Eat your way to better mental health
A recent report by the Australian Institute of Health and Welfare (AIHW) has revealed that more Australians are now prescribed medication for mental illness than ever before. Yet, the Royal Commission into mental health concluded that there is an overdependence on medication as a form of treatment.
The statistics on mental health issues among Australians are astonishing. According to Beyond Blue, one-quarter of the population will experience an anxiety condition at some point in their lives. And there are several treatment options, including medication, social support, counselling, music and art therapy, cognitive behavioural therapy and meditation. The concurrent use of multiple treatments can enhance the intended outcome.
Diet and mental health
However, new and exciting research shows that our mental health can be strongly influenced by what we eat. Diet may be just one piece of the multifaceted puzzle of mental health, but it is promising that we may be able to eat our way to better mental health.
It’s important to note that the overall quality of our diets matters most, not single nutrients or foods. We need to see nutrition and our diets through a wider lens.
Recent research in nutritional psychiatry shows that adopting a healthy diet, particularly the Mediterranean Diet, can ease depressive symptoms and enhance our mental well-being.
The Mediterranean Diet primarily consists of plenty of fresh fruit and vegetables, oily fish, legumes, nuts and seeds and whole grains. The primary fat source in the diet is extra virgin olive oil.
Much of the research focuses on how our diets impact the diverse colonies of bacteria that live in our digestive systems. Studies are also examining the role of foods that appear to help fight inflammation and also help to reduce the severity and prevalence of depressive symptoms.
Several studies have shown that a good quality diet is generally associated with a better mood. However, one recent study – The SMILES trial (Supporting the Modification of Lifestyle in Lowered Emotional States) – revealed that there is, in fact, a clear cause and effect relationship between our food intake and mental health. Research participants who ate a modified Mediterranean Diet performed better with their depressive symptoms than those in a social support group. These findings were noted after only three months.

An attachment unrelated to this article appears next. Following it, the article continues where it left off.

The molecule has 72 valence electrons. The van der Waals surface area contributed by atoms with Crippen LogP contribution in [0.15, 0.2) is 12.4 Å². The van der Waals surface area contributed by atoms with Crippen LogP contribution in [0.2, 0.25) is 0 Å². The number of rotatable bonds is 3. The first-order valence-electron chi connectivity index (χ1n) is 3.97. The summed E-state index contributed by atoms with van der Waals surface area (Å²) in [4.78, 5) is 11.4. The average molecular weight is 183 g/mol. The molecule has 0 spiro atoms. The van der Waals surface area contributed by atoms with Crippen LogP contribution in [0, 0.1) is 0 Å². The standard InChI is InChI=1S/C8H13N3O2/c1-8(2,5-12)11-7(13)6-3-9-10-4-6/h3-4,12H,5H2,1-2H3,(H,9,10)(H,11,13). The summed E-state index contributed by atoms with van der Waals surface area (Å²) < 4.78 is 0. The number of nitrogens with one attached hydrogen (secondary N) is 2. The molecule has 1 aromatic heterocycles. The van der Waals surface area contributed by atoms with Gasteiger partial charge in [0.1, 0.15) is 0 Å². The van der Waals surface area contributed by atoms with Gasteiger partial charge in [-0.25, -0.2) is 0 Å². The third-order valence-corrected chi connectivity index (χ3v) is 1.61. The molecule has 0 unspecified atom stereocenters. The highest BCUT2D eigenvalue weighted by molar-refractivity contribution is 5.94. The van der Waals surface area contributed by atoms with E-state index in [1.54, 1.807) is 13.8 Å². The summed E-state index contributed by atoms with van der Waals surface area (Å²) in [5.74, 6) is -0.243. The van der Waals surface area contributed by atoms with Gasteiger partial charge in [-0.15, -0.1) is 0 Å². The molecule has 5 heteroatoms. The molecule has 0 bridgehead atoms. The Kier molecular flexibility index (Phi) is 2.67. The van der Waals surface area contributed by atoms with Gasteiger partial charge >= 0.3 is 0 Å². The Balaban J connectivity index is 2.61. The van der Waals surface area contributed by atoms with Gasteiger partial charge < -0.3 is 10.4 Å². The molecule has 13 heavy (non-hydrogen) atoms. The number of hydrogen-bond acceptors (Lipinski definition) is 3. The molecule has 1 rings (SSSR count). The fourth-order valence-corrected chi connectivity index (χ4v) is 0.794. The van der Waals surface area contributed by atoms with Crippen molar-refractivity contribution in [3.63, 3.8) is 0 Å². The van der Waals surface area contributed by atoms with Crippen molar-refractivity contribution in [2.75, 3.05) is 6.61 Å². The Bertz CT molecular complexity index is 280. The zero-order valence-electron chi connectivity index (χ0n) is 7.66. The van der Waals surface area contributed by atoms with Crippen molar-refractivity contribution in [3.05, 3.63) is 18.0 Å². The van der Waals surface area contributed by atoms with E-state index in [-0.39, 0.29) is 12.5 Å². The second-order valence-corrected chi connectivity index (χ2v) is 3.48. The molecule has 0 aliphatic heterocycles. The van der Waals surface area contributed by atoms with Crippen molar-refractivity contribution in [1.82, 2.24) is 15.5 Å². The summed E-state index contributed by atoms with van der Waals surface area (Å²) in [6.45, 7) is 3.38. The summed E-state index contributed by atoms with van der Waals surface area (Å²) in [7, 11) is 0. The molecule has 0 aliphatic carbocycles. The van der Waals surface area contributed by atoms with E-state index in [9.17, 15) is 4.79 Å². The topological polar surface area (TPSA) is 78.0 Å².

These latest developments excite nutrition professionals like me. Diet can be an effective tool in someone’s extensive arsenal to help them combat or better manage their depression and anxiety.
What should we eat?
Dietary diversity is critical. The more variety we have in our diets, the more diverse the nutrient supply. Aim for plenty of different coloured fruit and vegetables, nuts and seeds, whole grains and legumes.
Sadly, we as a nation drop the ball when it comes to meeting our fruit, vegetable and whole grain intake.
Fruit and vegetables are the cornerstones of good health. Increasing our intake of these foods will reduce our risk factors for disease, help us maintain a healthy weight, and play a key role in staving off depression and anxiety.
Meanwhile, whole grains such as whole wheat, rye, oats, brown rice and maize should be a staple in the diet. After all, they are full of nutrients such as B vitamins, iron, folate, low GI carbohydrates, fibre and even protein.
Another key dietary component showing a strong mood-enhancing effect is omega 3 fatty acids. They’ve long been heralded as playing an essential role in heart health, but recent evidence shows they can also positively impact our mood. Omega 3s can target specific brain pathways, but new research shows they can improve the bacterial diversity in our gut. Sources of omega 3 fatty acids include oily fish such as salmon, mackerel and sardines, while vegetarian sources include walnuts and chia seeds.
The evidence is both heartening and uplifting. Foods that have long been considered helpful for your heart also appear good for your brain.
Boosting your mental health may be a mouthful away. And this news may help to encourage clinicians to prescribe diet and lifestyle modification as a first-line treatment for depression and anxiety, rather than reaching for the prescription pad.